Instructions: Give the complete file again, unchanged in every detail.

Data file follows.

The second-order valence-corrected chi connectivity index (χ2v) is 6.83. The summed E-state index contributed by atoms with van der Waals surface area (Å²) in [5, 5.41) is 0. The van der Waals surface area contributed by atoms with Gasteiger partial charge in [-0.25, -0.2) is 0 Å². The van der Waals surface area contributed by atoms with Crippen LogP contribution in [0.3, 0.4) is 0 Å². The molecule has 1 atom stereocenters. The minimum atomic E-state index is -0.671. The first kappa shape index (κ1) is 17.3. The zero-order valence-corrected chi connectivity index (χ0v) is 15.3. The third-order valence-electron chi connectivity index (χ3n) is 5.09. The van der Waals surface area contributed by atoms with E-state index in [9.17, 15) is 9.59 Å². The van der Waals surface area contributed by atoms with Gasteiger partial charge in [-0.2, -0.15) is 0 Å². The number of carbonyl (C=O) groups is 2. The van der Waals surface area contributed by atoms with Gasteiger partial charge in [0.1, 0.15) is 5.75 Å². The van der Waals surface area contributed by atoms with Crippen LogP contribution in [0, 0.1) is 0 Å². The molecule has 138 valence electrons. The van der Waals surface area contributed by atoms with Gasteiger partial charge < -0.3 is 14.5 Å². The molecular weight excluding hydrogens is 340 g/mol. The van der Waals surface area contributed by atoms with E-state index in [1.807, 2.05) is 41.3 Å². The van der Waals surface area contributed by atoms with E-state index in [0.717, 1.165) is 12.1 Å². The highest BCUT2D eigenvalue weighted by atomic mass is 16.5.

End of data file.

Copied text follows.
The second-order valence-corrected chi connectivity index (χ2v) is 6.83. The summed E-state index contributed by atoms with van der Waals surface area (Å²) in [5, 5.41) is 0. The van der Waals surface area contributed by atoms with Gasteiger partial charge in [-0.25, -0.2) is 0 Å². The van der Waals surface area contributed by atoms with Crippen LogP contribution in [0.3, 0.4) is 0 Å². The molecule has 1 atom stereocenters. The minimum atomic E-state index is -0.671. The first kappa shape index (κ1) is 17.3. The zero-order valence-corrected chi connectivity index (χ0v) is 15.3. The third-order valence-electron chi connectivity index (χ3n) is 5.09. The van der Waals surface area contributed by atoms with E-state index in [9.17, 15) is 9.59 Å². The van der Waals surface area contributed by atoms with Gasteiger partial charge in [-0.2, -0.15) is 0 Å². The number of carbonyl (C=O) groups is 2. The van der Waals surface area contributed by atoms with Gasteiger partial charge in [0.1, 0.15) is 5.75 Å². The van der Waals surface area contributed by atoms with Crippen LogP contribution in [0, 0.1) is 0 Å². The molecule has 138 valence electrons. The van der Waals surface area contributed by atoms with Gasteiger partial charge < -0.3 is 14.5 Å². The molecular weight excluding hydrogens is 340 g/mol. The van der Waals surface area contributed by atoms with E-state index in [1.807, 2.05) is 41.3 Å². The van der Waals surface area contributed by atoms with E-state index in [0.717, 1.165) is 12.1 Å². The highest BCUT2D eigenvalue weighted by atomic mass is 16.5.